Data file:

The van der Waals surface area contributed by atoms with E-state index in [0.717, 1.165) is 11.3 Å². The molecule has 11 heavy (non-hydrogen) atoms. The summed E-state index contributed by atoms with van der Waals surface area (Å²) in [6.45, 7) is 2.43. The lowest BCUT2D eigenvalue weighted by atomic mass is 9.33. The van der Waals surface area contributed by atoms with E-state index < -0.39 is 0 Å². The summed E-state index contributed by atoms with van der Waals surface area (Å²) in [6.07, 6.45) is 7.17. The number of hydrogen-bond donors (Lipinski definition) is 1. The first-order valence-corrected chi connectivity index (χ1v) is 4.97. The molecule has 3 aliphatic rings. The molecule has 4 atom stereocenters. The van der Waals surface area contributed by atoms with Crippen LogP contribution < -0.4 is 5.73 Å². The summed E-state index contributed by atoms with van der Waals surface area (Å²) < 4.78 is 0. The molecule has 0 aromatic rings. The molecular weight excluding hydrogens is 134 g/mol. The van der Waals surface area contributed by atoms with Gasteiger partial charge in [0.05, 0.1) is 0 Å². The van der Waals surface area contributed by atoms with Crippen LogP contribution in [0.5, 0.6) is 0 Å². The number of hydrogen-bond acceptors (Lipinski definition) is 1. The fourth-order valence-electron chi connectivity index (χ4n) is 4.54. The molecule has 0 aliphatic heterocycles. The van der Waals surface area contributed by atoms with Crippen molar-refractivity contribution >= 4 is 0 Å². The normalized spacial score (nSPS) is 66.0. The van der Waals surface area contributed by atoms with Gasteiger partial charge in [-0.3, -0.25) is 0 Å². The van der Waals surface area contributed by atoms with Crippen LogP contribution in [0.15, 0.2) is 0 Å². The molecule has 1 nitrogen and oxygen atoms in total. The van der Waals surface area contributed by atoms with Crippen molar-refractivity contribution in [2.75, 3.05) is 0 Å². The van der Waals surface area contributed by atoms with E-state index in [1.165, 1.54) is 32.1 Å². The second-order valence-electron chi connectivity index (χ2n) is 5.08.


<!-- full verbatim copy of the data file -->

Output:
The van der Waals surface area contributed by atoms with E-state index in [0.717, 1.165) is 11.3 Å². The molecule has 11 heavy (non-hydrogen) atoms. The summed E-state index contributed by atoms with van der Waals surface area (Å²) in [6.45, 7) is 2.43. The lowest BCUT2D eigenvalue weighted by atomic mass is 9.33. The van der Waals surface area contributed by atoms with E-state index < -0.39 is 0 Å². The summed E-state index contributed by atoms with van der Waals surface area (Å²) in [6.07, 6.45) is 7.17. The number of hydrogen-bond donors (Lipinski definition) is 1. The first-order valence-corrected chi connectivity index (χ1v) is 4.97. The molecule has 3 aliphatic rings. The molecule has 4 atom stereocenters. The van der Waals surface area contributed by atoms with Crippen LogP contribution < -0.4 is 5.73 Å². The summed E-state index contributed by atoms with van der Waals surface area (Å²) < 4.78 is 0. The molecule has 0 aromatic rings. The molecular weight excluding hydrogens is 134 g/mol. The van der Waals surface area contributed by atoms with Gasteiger partial charge in [0.05, 0.1) is 0 Å². The van der Waals surface area contributed by atoms with Crippen LogP contribution in [0.5, 0.6) is 0 Å². The number of hydrogen-bond acceptors (Lipinski definition) is 1. The fourth-order valence-electron chi connectivity index (χ4n) is 4.54. The molecule has 0 aliphatic heterocycles. The van der Waals surface area contributed by atoms with Crippen molar-refractivity contribution >= 4 is 0 Å². The normalized spacial score (nSPS) is 66.0. The van der Waals surface area contributed by atoms with Gasteiger partial charge in [-0.3, -0.25) is 0 Å². The van der Waals surface area contributed by atoms with Crippen LogP contribution in [0.15, 0.2) is 0 Å². The molecule has 1 nitrogen and oxygen atoms in total. The van der Waals surface area contributed by atoms with Crippen molar-refractivity contribution in [2.75, 3.05) is 0 Å². The van der Waals surface area contributed by atoms with E-state index in [1.165, 1.54) is 32.1 Å². The second-order valence-electron chi connectivity index (χ2n) is 5.08.